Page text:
Alfred Thompson Bricher

Born in Portsmouth, New Hampshire, Alfred Thompson Bricher was best known for his paintings of the rocky New England shoreline.  He spent most of his childhood in Newburyport, Massachusetts, and moved to Boston at age fourteen, where he took a job as a clerk in a mercantile house and began studying art in his free time at the Lowell Institute. In 1858, he returned to Newburyport and opened a studio. That year he went on sketching excursions to Roxbury, Massachusetts, and Mt. Desert Island, Maine, where he worked side by side with Charles Temple Dix and William Stanley Haseltine. At this point, he probably became aware of the work of Fitz Henry Lane and Martin Johnson Heade, who were important Luminist seascape painters at the time.  

The following year, Bricher opened a studio in Boston and developed a relationship with the Williams & Everett Gallery on 234 Washington Street.  During the next several years, he made dozens of sketching trips to picturesque areas of the Northeast including Long Island, the Catskills, the White Mountains, Mt. Desert Island, the Hudson River Valley, and Newburyport, among others. In 1864, the artist exhibited for the first time at the prestigious Boston Athenaeum. Within two years, his work was so well regarded that it was chosen for illustration in a L. Prang & Co. chromolithograph publication. This kind of positive exposure certainly helped to launch Bricher's work into the public eye and may have influenced the expansion of his travels to the Midwest and to more remote areas of New York, such as the Adirondacks.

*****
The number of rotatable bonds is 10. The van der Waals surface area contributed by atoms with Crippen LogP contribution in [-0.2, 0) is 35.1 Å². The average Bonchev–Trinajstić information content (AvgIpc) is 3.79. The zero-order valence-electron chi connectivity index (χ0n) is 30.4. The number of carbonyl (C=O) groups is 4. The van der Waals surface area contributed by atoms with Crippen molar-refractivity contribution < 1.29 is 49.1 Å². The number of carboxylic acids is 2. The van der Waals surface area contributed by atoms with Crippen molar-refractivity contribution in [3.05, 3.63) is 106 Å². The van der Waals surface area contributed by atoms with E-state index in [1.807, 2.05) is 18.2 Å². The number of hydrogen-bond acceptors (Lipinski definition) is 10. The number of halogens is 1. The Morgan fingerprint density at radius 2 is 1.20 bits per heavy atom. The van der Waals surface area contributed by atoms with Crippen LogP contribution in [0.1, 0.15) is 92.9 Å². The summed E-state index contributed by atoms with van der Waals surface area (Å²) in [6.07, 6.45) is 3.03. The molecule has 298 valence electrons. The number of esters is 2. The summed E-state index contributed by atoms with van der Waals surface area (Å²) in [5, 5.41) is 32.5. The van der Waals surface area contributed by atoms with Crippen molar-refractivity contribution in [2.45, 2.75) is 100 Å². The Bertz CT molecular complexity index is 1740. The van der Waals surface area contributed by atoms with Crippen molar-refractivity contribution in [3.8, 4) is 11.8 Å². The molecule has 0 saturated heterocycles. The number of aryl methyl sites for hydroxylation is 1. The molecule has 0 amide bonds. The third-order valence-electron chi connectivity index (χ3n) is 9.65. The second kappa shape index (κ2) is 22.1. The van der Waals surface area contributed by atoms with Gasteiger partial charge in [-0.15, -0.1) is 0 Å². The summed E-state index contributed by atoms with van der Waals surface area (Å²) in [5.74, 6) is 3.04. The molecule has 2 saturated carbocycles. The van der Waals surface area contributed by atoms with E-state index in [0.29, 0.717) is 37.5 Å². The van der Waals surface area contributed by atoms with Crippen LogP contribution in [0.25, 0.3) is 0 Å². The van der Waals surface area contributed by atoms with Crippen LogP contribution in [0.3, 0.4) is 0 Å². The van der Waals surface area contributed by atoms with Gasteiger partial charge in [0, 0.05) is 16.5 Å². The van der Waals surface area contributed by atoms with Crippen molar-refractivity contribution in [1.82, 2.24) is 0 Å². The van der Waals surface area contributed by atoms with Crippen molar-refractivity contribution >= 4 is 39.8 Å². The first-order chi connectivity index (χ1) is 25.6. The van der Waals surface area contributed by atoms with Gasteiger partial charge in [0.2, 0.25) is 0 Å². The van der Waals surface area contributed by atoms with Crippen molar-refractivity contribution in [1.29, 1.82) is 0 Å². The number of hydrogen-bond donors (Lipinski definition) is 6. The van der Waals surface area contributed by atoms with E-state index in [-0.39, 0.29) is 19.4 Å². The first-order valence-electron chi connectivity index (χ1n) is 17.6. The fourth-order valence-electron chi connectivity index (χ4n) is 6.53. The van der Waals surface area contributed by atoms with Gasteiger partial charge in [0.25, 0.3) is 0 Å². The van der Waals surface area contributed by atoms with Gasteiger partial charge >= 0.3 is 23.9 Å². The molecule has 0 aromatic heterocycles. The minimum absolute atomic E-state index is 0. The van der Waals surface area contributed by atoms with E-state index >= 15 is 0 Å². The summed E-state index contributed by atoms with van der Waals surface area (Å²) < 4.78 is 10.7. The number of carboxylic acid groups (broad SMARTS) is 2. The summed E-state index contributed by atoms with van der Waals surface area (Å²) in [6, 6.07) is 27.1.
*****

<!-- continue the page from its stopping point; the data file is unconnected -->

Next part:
Bricher moved to New York City in 1868, and that year, exhibited his work for the first time at the National Academy of Design, where he continued to show almost every successive year until his death. Over the next several decades, the artist exhibited successfully at a number of other institutions, including the Boston Art Club, the Brooklyn Art Association, the Pennsylvania Academy of the Fine Arts, and the American Art Association. In 1881, Bricher built a summer home in Southampton, Long Island, and began painting the coastline of the surrounding area including views of Montauk Point. In addition to painting coastal scenes around Long Island, from this period up until his death in 1908, Bricher also continued to paint throughout Maine, Massachusetts, Rhode Island, and Grand Manan Island.